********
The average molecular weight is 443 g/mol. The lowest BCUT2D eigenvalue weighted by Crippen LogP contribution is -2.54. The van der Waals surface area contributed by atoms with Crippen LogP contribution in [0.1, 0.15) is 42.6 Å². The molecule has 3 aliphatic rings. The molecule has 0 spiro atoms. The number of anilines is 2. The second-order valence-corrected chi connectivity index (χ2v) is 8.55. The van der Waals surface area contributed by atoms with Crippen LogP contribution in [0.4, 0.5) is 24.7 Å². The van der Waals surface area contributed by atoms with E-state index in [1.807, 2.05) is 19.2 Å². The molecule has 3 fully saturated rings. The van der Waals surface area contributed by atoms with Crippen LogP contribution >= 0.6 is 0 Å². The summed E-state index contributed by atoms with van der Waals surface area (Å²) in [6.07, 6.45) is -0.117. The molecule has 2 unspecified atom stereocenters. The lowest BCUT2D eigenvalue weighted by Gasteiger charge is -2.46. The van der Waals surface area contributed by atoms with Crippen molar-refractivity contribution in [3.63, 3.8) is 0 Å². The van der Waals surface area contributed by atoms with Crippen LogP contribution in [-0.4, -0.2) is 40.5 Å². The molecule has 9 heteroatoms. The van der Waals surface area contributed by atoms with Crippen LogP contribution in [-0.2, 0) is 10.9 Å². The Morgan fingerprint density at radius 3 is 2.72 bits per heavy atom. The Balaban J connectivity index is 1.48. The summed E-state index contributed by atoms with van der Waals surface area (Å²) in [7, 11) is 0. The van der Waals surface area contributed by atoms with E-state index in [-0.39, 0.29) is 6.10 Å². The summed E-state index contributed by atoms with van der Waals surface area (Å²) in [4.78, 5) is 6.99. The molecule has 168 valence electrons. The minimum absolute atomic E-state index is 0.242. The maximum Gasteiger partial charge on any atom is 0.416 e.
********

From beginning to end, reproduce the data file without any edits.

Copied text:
The average molecular weight is 443 g/mol. The lowest BCUT2D eigenvalue weighted by Crippen LogP contribution is -2.54. The van der Waals surface area contributed by atoms with Crippen LogP contribution in [0.1, 0.15) is 42.6 Å². The molecule has 3 aliphatic rings. The molecule has 0 spiro atoms. The number of anilines is 2. The second-order valence-corrected chi connectivity index (χ2v) is 8.55. The van der Waals surface area contributed by atoms with Crippen LogP contribution in [0.4, 0.5) is 24.7 Å². The van der Waals surface area contributed by atoms with E-state index in [1.807, 2.05) is 19.2 Å². The molecule has 3 fully saturated rings. The van der Waals surface area contributed by atoms with Crippen LogP contribution >= 0.6 is 0 Å². The summed E-state index contributed by atoms with van der Waals surface area (Å²) in [6.07, 6.45) is -0.117. The molecule has 2 unspecified atom stereocenters. The lowest BCUT2D eigenvalue weighted by Gasteiger charge is -2.46. The van der Waals surface area contributed by atoms with Crippen molar-refractivity contribution in [3.63, 3.8) is 0 Å². The van der Waals surface area contributed by atoms with Crippen LogP contribution in [-0.4, -0.2) is 40.5 Å². The molecule has 9 heteroatoms. The van der Waals surface area contributed by atoms with Crippen LogP contribution in [-0.2, 0) is 10.9 Å². The Morgan fingerprint density at radius 3 is 2.72 bits per heavy atom. The Balaban J connectivity index is 1.48. The summed E-state index contributed by atoms with van der Waals surface area (Å²) in [7, 11) is 0. The van der Waals surface area contributed by atoms with E-state index in [-0.39, 0.29) is 6.10 Å². The summed E-state index contributed by atoms with van der Waals surface area (Å²) in [4.78, 5) is 6.99. The molecule has 168 valence electrons. The minimum absolute atomic E-state index is 0.242. The maximum Gasteiger partial charge on any atom is 0.416 e.